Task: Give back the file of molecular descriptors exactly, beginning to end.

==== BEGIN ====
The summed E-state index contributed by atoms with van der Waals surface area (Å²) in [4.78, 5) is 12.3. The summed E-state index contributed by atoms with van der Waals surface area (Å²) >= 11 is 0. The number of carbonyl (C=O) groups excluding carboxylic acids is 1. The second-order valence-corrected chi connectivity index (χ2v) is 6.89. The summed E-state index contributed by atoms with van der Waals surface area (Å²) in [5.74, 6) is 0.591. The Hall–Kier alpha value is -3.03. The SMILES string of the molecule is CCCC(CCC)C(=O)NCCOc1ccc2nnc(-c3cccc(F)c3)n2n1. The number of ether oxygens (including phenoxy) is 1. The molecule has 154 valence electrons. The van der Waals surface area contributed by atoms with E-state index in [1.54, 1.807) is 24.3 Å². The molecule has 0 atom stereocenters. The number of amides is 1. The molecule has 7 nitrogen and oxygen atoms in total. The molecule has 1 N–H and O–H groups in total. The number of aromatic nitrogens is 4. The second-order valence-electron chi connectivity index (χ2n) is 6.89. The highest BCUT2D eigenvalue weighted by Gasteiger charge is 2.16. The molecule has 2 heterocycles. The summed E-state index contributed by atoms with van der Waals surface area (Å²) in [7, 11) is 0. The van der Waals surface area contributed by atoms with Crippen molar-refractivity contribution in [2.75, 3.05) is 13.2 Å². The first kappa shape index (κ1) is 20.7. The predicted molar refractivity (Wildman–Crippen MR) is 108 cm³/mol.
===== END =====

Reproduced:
The summed E-state index contributed by atoms with van der Waals surface area (Å²) in [4.78, 5) is 12.3. The summed E-state index contributed by atoms with van der Waals surface area (Å²) >= 11 is 0. The number of carbonyl (C=O) groups excluding carboxylic acids is 1. The second-order valence-corrected chi connectivity index (χ2v) is 6.89. The summed E-state index contributed by atoms with van der Waals surface area (Å²) in [5.74, 6) is 0.591. The Hall–Kier alpha value is -3.03. The SMILES string of the molecule is CCCC(CCC)C(=O)NCCOc1ccc2nnc(-c3cccc(F)c3)n2n1. The number of ether oxygens (including phenoxy) is 1. The molecule has 154 valence electrons. The van der Waals surface area contributed by atoms with E-state index in [1.54, 1.807) is 24.3 Å². The molecule has 0 atom stereocenters. The number of amides is 1. The molecule has 7 nitrogen and oxygen atoms in total. The molecule has 1 N–H and O–H groups in total. The number of aromatic nitrogens is 4. The second-order valence-electron chi connectivity index (χ2n) is 6.89. The highest BCUT2D eigenvalue weighted by Gasteiger charge is 2.16. The molecule has 2 heterocycles. The summed E-state index contributed by atoms with van der Waals surface area (Å²) in [7, 11) is 0. The van der Waals surface area contributed by atoms with Crippen molar-refractivity contribution in [2.75, 3.05) is 13.2 Å². The first kappa shape index (κ1) is 20.7. The predicted molar refractivity (Wildman–Crippen MR) is 108 cm³/mol.